Ever since I found my love of photography, I’ve wanted to create some portraits of my Grandpa. For myself and many others this farmer & preacher has been the living symbol of unconditional love and inspired wisdom. I find myself painfully inadequate to write about him – my words could never do justice (you’ll just have to meet him yourself). Of his character, I’ll simply say this: perpetually compassionate, ever faithful, a teacher, a worker, a pacifist, an optimist.
When I start a project or do a photo shoot, I am always so anxious to get to the point of final presentation. I just can’t wait to take whatever I’m working on and hold it up to the world and say “Check this out!” I figured everybody was this way, but I see something different in my Dad.
Dad’s creative expression is pottery. He started doing it while he was in college, and he has picked it back up here in the past decade. His purpose isn’t to have a finished work of art, but to have the experience of making it. I think he gets most enjoyment out of starting with a formless lump of clay, turning it on a wheel and creating a form out of nothing. For a pastor (or any Christian), the metaphor goes so deep – from the beliefs of creationism, to the idea of the guiding hand of a loving God molding us into the people we should be. I think for Dad, spinning a pot is one way that he meditates – like a personal devotion time.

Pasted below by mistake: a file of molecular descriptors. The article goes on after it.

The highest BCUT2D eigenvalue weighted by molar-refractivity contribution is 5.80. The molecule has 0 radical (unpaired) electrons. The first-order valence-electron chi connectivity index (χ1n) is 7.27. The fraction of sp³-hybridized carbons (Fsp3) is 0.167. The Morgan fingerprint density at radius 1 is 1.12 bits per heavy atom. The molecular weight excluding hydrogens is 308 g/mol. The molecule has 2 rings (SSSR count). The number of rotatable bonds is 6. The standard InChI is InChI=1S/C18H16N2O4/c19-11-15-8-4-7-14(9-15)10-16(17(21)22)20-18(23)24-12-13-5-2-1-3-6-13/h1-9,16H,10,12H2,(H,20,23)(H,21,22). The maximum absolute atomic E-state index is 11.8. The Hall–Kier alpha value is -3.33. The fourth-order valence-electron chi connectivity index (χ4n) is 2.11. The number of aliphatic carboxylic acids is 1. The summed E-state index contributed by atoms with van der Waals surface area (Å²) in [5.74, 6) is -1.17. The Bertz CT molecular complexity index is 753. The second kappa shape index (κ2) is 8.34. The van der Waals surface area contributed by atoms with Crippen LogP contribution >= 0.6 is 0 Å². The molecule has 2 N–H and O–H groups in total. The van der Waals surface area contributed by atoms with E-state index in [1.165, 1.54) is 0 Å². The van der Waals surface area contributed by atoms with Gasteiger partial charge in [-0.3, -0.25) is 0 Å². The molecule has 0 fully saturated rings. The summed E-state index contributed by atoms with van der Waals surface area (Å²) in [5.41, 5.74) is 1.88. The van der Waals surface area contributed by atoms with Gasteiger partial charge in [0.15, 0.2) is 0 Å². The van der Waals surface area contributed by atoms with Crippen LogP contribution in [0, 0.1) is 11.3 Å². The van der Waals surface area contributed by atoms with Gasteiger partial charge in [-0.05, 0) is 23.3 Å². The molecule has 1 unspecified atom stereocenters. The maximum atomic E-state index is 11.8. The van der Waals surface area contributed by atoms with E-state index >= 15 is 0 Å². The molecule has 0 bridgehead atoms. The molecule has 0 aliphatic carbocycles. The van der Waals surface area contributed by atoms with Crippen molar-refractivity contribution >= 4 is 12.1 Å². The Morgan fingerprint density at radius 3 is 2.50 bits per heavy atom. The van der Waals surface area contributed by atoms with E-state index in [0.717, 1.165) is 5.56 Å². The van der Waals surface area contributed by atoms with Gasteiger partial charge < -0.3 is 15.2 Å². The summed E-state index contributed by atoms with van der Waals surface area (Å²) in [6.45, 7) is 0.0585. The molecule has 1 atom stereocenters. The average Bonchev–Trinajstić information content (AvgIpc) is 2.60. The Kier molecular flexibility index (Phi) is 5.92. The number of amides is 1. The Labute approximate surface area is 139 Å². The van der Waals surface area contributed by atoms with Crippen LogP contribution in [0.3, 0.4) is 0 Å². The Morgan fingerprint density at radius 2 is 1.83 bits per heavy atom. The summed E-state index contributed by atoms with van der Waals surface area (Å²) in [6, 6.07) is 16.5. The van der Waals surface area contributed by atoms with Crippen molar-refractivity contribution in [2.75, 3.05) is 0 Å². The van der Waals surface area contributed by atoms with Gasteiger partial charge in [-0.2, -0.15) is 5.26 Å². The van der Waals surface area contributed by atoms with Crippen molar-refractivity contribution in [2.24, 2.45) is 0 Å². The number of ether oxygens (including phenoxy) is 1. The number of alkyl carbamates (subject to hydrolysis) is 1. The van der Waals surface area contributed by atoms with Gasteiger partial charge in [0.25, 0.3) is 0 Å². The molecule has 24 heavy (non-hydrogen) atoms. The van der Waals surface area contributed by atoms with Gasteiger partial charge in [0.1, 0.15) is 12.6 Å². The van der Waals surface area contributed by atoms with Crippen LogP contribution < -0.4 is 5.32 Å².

Dad’s pots, jars, mugs, etc have wonderful shape and texture, but when you look closely you may see some rough edges. I used to think, “Why doesn’t he smooth those bumps out?” but now, that added character is part of why I love his work. And doesn’t that make the metaphor complete – slightly flawed; with the fingerprint of the Creator?
I once suggested to him that he try to sell some of his pots and make a nice little profit (his house is FULL of these pots, and he gives them away like candy). But he shrugged it off and said, “Nah… I just like making them.” I guess if he started to sell them, it would change his purpose.
“But now, O Lord, You are our Father; we are the clay, and You our potter; and all we are the work of Your hand.” (Isaiah 64:8)